(1,1,1)-system:
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(1,1,2)-system:
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with the boundary condition as in (3).
(1,2,1)-system:
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with the boundary condition as in (3).
(1,2,2)-system:
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with the boundary condition as in (3).
(2,1,1)-system:
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with the boundary condition as in (3).
(2,1,2)-system:
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with the boundary condition as in (3).
(2,2,1)-system:
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with the boundary condition as in (3).
(2,2,2)-system:
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with the boundary condition as in (3).
Our strategy of solving (1)-(2) is based on the selection of derivative type in the fuzzy boundary value problem. We first choose the type of solution and translate problem (1)-(2) to the corresponding system of boundary value problems. Then, we solve the obtained boundary value problems system. Finally we find such a domain in which the solution and its derivatives have valid level sets according to the type of differentiability and using the Representation theorem [11] we can construct the solution of the fuzzy boundary problem (1)-(2).
Remark 4.1. If y is the ( n, m, l )-solution of (1) on I 1 I for m, n, l ∈ {1, 2}, then y is ( n, m, l )-differentiable on I 1 and y ( t ) is not (n, m, l )-differentiable in t 0 ∈ ( I \ I 1 ):
5. Examples
Example 5.1. Consider the following third order three-point fuzzy boundary value problem:
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If y is a (1,1,1)-solution of (4)-(5), then
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and satisfies the (1,1,1)-system associated with (4). Similarly for other system. On the other hand, by direct calculation, the corresponding solution of the (1,1,1), (1,2,2), (2,1,2), and (2,2,1) systems has necessarily the following expression
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By the Representation Theorem [11] and Theorem 2.1, we see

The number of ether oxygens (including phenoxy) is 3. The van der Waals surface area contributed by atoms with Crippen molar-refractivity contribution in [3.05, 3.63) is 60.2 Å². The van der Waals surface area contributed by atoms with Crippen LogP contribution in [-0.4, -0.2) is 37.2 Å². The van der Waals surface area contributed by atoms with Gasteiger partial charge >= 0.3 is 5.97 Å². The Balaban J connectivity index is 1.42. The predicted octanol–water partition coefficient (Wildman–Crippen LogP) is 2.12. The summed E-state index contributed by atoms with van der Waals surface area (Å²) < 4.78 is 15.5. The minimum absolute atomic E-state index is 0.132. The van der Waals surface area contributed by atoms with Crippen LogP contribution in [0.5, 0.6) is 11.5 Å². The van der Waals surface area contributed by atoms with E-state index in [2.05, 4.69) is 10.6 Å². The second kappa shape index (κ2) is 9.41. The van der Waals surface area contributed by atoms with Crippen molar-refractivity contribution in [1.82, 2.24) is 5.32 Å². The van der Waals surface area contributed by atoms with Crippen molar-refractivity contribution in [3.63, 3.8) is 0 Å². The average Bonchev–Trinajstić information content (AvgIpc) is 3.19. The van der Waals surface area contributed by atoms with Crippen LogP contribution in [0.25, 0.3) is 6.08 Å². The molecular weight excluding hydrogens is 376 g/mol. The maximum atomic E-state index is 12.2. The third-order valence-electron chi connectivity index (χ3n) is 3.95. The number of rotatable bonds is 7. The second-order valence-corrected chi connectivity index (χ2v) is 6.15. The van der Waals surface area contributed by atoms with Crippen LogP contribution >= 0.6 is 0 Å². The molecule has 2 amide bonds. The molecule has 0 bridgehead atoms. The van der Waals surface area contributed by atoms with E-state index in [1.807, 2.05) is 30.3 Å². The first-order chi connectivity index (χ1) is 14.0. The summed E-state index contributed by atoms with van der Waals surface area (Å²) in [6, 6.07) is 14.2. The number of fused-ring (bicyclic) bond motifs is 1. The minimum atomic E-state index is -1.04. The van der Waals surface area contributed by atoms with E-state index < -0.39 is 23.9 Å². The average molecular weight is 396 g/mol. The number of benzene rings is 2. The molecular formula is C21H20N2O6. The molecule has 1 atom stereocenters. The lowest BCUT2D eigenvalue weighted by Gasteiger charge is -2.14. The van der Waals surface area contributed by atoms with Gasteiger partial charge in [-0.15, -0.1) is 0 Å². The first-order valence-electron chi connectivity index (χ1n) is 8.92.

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represents a valued fuzzy number when t 3 −3 t 2 +2 t ≥ 0. Hence (6) represents fuzzy number for t ∈ [0,1] or t = 2. Now we find the range of (1,1,1),(1,2,2),(2,1,2) and (2,2,1)-solutions of the differential equation (4) separately.
(1, 1, 1)-solution
The (1)-derivative of (6) in that case is given by:
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and it is a fuzzy number when
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Then it is again (1)-differentiable
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and it is a fuzzy number when t = 2. By the Definition 3.5,
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does not exist. Hence y in (6) is not a (1,1,1)-solution of the fuzzy differential equation (4).
(1, 2, 2)-solution
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is a fuzzy number when
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or t = 2. y′′ ( t ) = ((2− r )( t −1), r ( t −1)) and y′′′ ( t ) = ( r , 2− r ) are fuzzy numbers when
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Hence y ( t ),
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are valid fuzzy numbers for
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and y in (6) is a (1,2,2)-solution of the fuzzy differential equation (4) on
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(2, 1, 2)-solution
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are fuzzy numbers when
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Hence
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are valid fuzzy numbers for
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and y in (6) is a (2,1,2)-solution of the fuzzy differential equation (4) on
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(2, 2, 1)-solution